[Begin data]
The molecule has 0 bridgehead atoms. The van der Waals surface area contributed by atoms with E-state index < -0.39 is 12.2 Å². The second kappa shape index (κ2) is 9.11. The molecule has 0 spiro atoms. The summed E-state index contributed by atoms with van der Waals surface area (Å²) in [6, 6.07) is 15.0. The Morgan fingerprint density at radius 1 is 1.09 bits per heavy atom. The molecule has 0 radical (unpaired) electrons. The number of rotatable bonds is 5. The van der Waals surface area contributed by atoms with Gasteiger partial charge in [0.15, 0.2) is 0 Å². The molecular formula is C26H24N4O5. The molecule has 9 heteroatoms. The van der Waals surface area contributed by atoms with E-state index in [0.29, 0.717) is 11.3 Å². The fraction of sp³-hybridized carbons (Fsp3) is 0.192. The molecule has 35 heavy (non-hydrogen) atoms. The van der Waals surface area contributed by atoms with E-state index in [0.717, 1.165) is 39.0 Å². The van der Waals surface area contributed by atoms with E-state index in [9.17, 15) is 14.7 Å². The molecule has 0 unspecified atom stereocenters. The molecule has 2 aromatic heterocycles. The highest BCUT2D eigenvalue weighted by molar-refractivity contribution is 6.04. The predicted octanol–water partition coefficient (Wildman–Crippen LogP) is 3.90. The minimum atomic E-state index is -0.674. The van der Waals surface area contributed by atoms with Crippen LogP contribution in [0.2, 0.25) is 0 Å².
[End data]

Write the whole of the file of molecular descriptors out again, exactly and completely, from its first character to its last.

The molecule has 0 bridgehead atoms. The van der Waals surface area contributed by atoms with E-state index < -0.39 is 12.2 Å². The second kappa shape index (κ2) is 9.11. The molecule has 0 spiro atoms. The summed E-state index contributed by atoms with van der Waals surface area (Å²) in [6, 6.07) is 15.0. The Morgan fingerprint density at radius 1 is 1.09 bits per heavy atom. The molecule has 0 radical (unpaired) electrons. The number of rotatable bonds is 5. The van der Waals surface area contributed by atoms with Gasteiger partial charge in [0.15, 0.2) is 0 Å². The molecular formula is C26H24N4O5. The molecule has 9 heteroatoms. The van der Waals surface area contributed by atoms with E-state index in [0.29, 0.717) is 11.3 Å². The fraction of sp³-hybridized carbons (Fsp3) is 0.192. The molecule has 35 heavy (non-hydrogen) atoms. The van der Waals surface area contributed by atoms with E-state index in [0.717, 1.165) is 39.0 Å². The van der Waals surface area contributed by atoms with E-state index in [9.17, 15) is 14.7 Å². The molecule has 0 unspecified atom stereocenters. The molecule has 2 aromatic heterocycles. The highest BCUT2D eigenvalue weighted by molar-refractivity contribution is 6.04. The predicted octanol–water partition coefficient (Wildman–Crippen LogP) is 3.90. The minimum atomic E-state index is -0.674. The van der Waals surface area contributed by atoms with Crippen LogP contribution in [0.2, 0.25) is 0 Å².